Monday, October 26, 2009

Does God Help Baseball Fans?

Few of the fans at yesterday's Yankees-Angels play off game would challenge the piety of the prayerful Cubs fan at the left. Innumerable TV images of New Yorkers clasping their hands, chanting softly, and shuckling in prayer suggest this. A Johnny Damon gapper bore ultimate salvation, but Yankees fans continued their appeals for divine intervention until the final out.

Yankees fans, of course, have no monopoly on prayer for their sports teams. Angels fans probably prayed just as hard -- as do, every summer, those lovers of the hapless of Cubs, or supporters of any other team or sport. But the intensity or frequency of supplication begs the question: does God really influence one player's ability to throw a ball, another's likelihood of hitting it, and a third's facility to catch it?

What one really asks, when one thinks about prayer in something like sports, is: what role does prayer have in any aspect of human activity?

This question is only a few intellectual jumps from thinking about God's role in the Holocaust. In a word, if God could conceivably impact the path of a baseball, couldn't he -- or, more to the point -- shouldn't he -- have ended the Holocaust sooner, or even prevented it in the first place? I know of no more troubling theological question.

This weekend I read a Talmudic story suggesting a provacative answer. The story describes a moment when the prophet Elijah appears to Rabbi Yose. At least one Jewish sage says Rabbi Yose prayed fervently for the wisdom to answer the question of why God allowed the destruction of the Temple in Jerusalem.

God had directed the Israelites to build the Temple as a conduit for the holiest relationship between God and man. Yet, God allowed the razing of that same Temple, the ending of that special bond, and the scattering of the Jews throughout the world.

In the story, just after Rabbi Yose finishes praying amongst Jerusalem's ruins, Elijah gives him his answer.

"What did you hear when you were praying in the ruin?" Elijah asks.

"I heard a heavenly voice cooing like a dove and saying, 'Woe to the sons because of whose sins I destroyed my house and burned my Temple and dispersed my people.'" Rabbi Yose says.

Elijah responds emphatically, telling Rabbi Yose he didn't hear the half of it. "By your life and the life of your head," Elijah admonishes, "God doesn't say this only at this moment. He says it three times a day, and when people enter the synagogues and the houses of study and when they respond in prayer, 'May God's great name be blessed.' What is more, the blessed one shakes his head and says, 'How lucky is the king who is praised this way in his house! As for me, what is there for the father who has exiled his sons and for the sons who have been exiled from their father's table?'"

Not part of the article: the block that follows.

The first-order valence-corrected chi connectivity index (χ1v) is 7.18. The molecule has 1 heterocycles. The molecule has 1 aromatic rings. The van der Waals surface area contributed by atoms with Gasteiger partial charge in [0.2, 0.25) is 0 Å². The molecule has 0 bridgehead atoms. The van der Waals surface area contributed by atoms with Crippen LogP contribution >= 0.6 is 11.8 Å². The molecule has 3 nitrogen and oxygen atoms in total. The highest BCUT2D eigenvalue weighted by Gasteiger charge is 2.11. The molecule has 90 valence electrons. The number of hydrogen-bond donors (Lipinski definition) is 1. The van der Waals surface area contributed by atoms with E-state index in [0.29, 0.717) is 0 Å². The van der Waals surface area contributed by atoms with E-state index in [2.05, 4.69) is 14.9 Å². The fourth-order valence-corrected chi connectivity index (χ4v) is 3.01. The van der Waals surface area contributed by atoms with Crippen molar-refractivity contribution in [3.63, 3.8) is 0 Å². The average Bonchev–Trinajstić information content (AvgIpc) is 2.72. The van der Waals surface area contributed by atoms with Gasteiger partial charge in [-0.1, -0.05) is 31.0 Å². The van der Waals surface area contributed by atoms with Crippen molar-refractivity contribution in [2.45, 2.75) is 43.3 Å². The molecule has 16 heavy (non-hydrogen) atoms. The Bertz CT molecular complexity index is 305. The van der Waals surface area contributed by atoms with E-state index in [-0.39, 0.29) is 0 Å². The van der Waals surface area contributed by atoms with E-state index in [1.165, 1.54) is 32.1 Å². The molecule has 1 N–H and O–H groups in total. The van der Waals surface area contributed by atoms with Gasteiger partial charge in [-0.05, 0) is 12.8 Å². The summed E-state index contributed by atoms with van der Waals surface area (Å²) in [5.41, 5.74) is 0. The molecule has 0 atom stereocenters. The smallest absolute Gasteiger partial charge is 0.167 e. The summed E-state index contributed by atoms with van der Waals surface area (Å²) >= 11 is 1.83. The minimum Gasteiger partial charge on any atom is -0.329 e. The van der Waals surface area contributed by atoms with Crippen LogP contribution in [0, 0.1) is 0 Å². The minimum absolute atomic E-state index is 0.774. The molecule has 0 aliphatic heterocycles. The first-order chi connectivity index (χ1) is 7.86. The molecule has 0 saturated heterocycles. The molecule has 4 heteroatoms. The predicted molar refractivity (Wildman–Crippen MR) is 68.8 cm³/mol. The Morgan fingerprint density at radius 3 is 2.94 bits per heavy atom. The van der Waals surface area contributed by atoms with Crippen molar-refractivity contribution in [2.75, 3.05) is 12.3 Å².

God aches for the destroyed Temple and the spiritual intimacy it created, just as His people do. Yet, in spite of the pain, God could not stop the destruction. Nor could he simply snap his fingers and have the Temple rebuilt.

The Rabbi Yose story provides a window to how God might feel about the Holocaust. Not only did he watch the suffering of innocents. He saw the sadism of the perpetrators. He heard the silence of the bystanders. The Holocaust could stand as exhibit A in a case against God's existence: if God exists, how could He let such things happen?

Perhaps the Holocaust happened because God established a world where human action can lead to things that are excruciatingly painful for both man and God. Perhaps God too mourns the millions of innocent Holocaust victims. Perhaps that is how He allowed the Holocaust to occur: with incomprehensible divine suffering. God had to suffer not only the evils of the Holocaust. He had to watch it happen with the knowledge that humanity alone caused it, just as humanity alone could end it. One reason the Holocaust happened is not because we live in a Godless world. It happened because we live in a man-full world, a world where man has the ultimate power to choose good or evil.

What role does prayer play in our lives? In a word, quite a big one, I believe. Prayer leads me to insights I find literally life changing, and that lead me to be a more effective human being for myself and my fellows. Through prayer I can also express the gratitude I feel for the relatively charmed life I lead.

Does prayer for a sick person help her heal? I believe it does, though I lean against it doing so the way antibiotics kill bacteria, or the way surgery removes a tumor. I am much more comfortable with the idea it does its magic in some way beyond human understanding. I'm enough of a non-rationalist to accept levels of reality beyond those we can understand. I'm not enough of one to buy that our thoughts directly influence the material world.

So no, all those prayerful people in the Bronx did not guide Mariano Rivera's delivery of that final strike. But I wouldn't be surprised if God has a little extra measure of heavenly mercy set aside for those Cubs fans. They deserve it.

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